It’s possibly a little over dramatic, but today is the day I stop blogging. Maybe forever, maybe just for a while. Sme friends have been kind enough to ask why, so here goes.
A couple of years ago, I was blogging under the banner “The Great Canadian Adventure.” Here was me and my family doing something brave and unusual, throwing all our possessions into a container and moving to a different continent. We were leaving behind family and friends, and blogging seemed a good way to keep everyone updated on our progress and news.
But after a year or more, it wasn’t so important. We were skyping, we were on Facebook, and folks had adjusted to us not turning up to visit. Some had even been out to visit us. I went to a seminar on blogging and how it was an essential tool for the modern writer and took a long look at my own blog. Did it do the job? I bought Kristen Lamb’s book, “We Are Not Alone” and put some of her ideas into proctice. I took her online course, making a bunch of great friends along the way, and yes, I raised the visitor stats on my blog too.
And over the last year I have checked those stats with an obsessive fervour, worrying about making my daily, weekly and monthly quota, trying to find the mystic subject that would ignite the net and get me Freshly Pressed. Should I add video clips? Should I link more per page? Am I mentioning my e-book enough?
On the other side of the Atlantic, one of my writing partners was being just as obsessive about our sales. He sends me regular updates on a spreadsheet, which showed that, while they were still healthy, in most cases sales were falling. We were selling less, despite my impressive readership. The fabled “Word of mouth” recommendation I had been chasing has not materialised.
That’s not to say I don’t believe what Kristen has been teaching. I KNOW that her methods work, that a platform is essential for an author, certainly more so now than ever. It may be entirely my fault, but the blog has not improved my situation. In fact, it may have made it worse.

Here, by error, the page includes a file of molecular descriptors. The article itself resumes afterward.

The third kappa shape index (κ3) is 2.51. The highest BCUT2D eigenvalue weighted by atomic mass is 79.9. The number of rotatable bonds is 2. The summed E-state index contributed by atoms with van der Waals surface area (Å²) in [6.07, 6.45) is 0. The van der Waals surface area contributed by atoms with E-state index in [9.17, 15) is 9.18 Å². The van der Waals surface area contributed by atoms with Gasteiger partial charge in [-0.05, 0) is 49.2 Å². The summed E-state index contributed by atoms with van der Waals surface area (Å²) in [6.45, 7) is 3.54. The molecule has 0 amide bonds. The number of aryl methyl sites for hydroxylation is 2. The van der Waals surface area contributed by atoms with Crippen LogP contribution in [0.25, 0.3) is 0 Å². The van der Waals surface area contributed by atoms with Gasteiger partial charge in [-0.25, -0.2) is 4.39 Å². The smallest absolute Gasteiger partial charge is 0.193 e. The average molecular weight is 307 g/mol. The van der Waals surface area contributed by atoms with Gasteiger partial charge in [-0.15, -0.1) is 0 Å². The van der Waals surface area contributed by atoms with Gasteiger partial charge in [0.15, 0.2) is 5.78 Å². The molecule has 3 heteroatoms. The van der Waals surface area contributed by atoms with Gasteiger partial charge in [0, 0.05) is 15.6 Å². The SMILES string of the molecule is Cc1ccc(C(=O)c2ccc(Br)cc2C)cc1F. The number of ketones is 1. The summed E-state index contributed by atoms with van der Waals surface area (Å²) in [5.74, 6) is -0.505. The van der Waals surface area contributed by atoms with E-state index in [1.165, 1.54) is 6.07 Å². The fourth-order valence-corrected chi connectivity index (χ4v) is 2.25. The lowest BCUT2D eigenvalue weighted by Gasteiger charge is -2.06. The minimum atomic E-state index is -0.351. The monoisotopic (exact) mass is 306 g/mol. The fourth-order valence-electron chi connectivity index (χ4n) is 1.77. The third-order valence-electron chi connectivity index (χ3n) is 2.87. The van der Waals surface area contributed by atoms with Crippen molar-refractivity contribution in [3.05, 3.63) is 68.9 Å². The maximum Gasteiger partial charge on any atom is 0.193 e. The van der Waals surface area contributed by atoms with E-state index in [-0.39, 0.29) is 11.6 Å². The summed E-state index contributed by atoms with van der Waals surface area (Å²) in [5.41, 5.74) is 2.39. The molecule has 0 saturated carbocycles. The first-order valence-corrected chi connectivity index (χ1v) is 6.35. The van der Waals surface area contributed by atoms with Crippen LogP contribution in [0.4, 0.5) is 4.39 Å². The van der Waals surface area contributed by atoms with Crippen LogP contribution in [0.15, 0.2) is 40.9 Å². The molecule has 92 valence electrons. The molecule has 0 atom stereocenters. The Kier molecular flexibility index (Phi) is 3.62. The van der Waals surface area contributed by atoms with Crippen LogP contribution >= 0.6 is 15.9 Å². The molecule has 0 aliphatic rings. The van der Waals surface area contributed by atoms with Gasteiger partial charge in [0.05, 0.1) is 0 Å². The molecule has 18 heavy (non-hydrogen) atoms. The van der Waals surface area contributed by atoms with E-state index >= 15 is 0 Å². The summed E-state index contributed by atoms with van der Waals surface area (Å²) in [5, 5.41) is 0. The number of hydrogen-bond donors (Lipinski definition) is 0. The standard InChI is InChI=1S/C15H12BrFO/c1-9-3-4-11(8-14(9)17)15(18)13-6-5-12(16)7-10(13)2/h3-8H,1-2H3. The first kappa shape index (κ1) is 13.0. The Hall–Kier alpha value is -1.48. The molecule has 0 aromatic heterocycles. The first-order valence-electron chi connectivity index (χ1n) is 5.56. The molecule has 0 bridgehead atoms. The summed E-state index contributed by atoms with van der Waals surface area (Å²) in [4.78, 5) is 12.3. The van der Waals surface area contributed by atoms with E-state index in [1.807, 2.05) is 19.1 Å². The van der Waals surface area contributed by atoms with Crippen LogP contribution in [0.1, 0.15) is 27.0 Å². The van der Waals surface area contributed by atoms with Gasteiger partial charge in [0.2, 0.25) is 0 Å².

Since we hooked up with our publisher all those years ago, TLC Creative have maintained a healthy market share. We produce a new panto each year, and I added to the stock of one act plays on a semi-regular basis. Sketches appeared more often than not, and we’ve even come up with a couple of full-length pieces. But not this year.
This year the only writing I have managed has been the scenes I was tasked with for our pantomime. They were late, the latest I’ve ever produced work for TLC, and far from writing more than I was asked, I scraped the bare minimum.
Since I finished my full length play “Merely Players” over a year ago, I have not written a single thing. Other than my blog.
Some of you may be sitting at your computers saying “Well, that’s just writer’s block, everyone gets that.”
I would agree, except it’s not that I haven’t had ideas. I have. I’ve had quite a few ideas trot through my brain, but I have not given them the time that I have dedicated to chasing another ten views on my blog, and that has to be wrong. The blog is supposed to be a way of connecting with people so they can be interested in what I write. It’s not supposed to BE all I write.
So the logical thing, the obvious thing, the right thing to do is stop blogging. Stop pouring my available writing time into building castles online and go back to building worlds on other people’s stages. People still find me, and the people who have been in touch most recently did not come to me via my blog. They found the TLC website and contacted me through that.
I’ll still follow with interest the blogs of my friends, and I’ll still use my wordpress id to comment and encourage. But perhaps some time away from staring at the visitor stats will allow me to make some new, imaginary friends and write about their adventures.
After all, it’s what I get paid for.